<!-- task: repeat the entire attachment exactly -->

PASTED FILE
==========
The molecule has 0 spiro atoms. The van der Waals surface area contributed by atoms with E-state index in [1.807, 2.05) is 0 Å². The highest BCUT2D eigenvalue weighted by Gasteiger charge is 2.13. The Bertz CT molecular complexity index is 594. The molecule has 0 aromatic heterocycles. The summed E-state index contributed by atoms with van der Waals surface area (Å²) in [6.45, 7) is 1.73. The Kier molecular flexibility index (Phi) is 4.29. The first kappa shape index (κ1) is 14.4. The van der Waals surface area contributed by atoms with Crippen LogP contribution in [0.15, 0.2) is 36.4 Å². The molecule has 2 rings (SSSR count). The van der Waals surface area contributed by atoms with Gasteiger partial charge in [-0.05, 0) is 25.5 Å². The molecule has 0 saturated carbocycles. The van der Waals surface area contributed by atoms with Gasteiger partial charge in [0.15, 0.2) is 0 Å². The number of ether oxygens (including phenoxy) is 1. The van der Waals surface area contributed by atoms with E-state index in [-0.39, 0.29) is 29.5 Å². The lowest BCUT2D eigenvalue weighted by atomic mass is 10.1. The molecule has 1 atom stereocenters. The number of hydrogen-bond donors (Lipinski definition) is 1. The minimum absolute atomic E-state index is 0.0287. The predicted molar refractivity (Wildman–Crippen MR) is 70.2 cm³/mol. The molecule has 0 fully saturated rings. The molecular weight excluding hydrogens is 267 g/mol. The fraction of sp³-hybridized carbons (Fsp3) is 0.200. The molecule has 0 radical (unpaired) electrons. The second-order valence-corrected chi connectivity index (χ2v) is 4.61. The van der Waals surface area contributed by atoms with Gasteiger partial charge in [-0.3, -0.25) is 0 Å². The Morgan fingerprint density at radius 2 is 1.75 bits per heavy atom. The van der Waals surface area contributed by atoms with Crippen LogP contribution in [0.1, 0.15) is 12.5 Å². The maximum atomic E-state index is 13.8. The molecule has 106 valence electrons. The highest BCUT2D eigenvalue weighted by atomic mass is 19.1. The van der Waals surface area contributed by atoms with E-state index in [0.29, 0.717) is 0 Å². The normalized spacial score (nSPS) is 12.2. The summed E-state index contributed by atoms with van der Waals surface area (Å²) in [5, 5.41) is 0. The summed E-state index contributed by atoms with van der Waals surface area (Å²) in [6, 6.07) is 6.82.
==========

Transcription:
The molecule has 0 spiro atoms. The van der Waals surface area contributed by atoms with E-state index in [1.807, 2.05) is 0 Å². The highest BCUT2D eigenvalue weighted by Gasteiger charge is 2.13. The Bertz CT molecular complexity index is 594. The molecule has 0 aromatic heterocycles. The summed E-state index contributed by atoms with van der Waals surface area (Å²) in [6.45, 7) is 1.73. The Kier molecular flexibility index (Phi) is 4.29. The first kappa shape index (κ1) is 14.4. The van der Waals surface area contributed by atoms with Crippen LogP contribution in [0.15, 0.2) is 36.4 Å². The molecule has 2 rings (SSSR count). The van der Waals surface area contributed by atoms with Gasteiger partial charge in [-0.05, 0) is 25.5 Å². The molecule has 0 saturated carbocycles. The van der Waals surface area contributed by atoms with Gasteiger partial charge in [0.15, 0.2) is 0 Å². The number of ether oxygens (including phenoxy) is 1. The van der Waals surface area contributed by atoms with E-state index in [-0.39, 0.29) is 29.5 Å². The lowest BCUT2D eigenvalue weighted by atomic mass is 10.1. The molecule has 1 atom stereocenters. The number of hydrogen-bond donors (Lipinski definition) is 1. The minimum absolute atomic E-state index is 0.0287. The predicted molar refractivity (Wildman–Crippen MR) is 70.2 cm³/mol. The molecule has 0 fully saturated rings. The molecular weight excluding hydrogens is 267 g/mol. The fraction of sp³-hybridized carbons (Fsp3) is 0.200. The molecule has 0 radical (unpaired) electrons. The second-order valence-corrected chi connectivity index (χ2v) is 4.61. The van der Waals surface area contributed by atoms with Gasteiger partial charge in [-0.3, -0.25) is 0 Å². The Morgan fingerprint density at radius 2 is 1.75 bits per heavy atom. The van der Waals surface area contributed by atoms with Crippen LogP contribution in [0.1, 0.15) is 12.5 Å². The maximum atomic E-state index is 13.8. The molecule has 106 valence electrons. The highest BCUT2D eigenvalue weighted by atomic mass is 19.1. The van der Waals surface area contributed by atoms with E-state index in [0.29, 0.717) is 0 Å². The normalized spacial score (nSPS) is 12.2. The summed E-state index contributed by atoms with van der Waals surface area (Å²) in [5, 5.41) is 0. The summed E-state index contributed by atoms with van der Waals surface area (Å²) in [6, 6.07) is 6.82.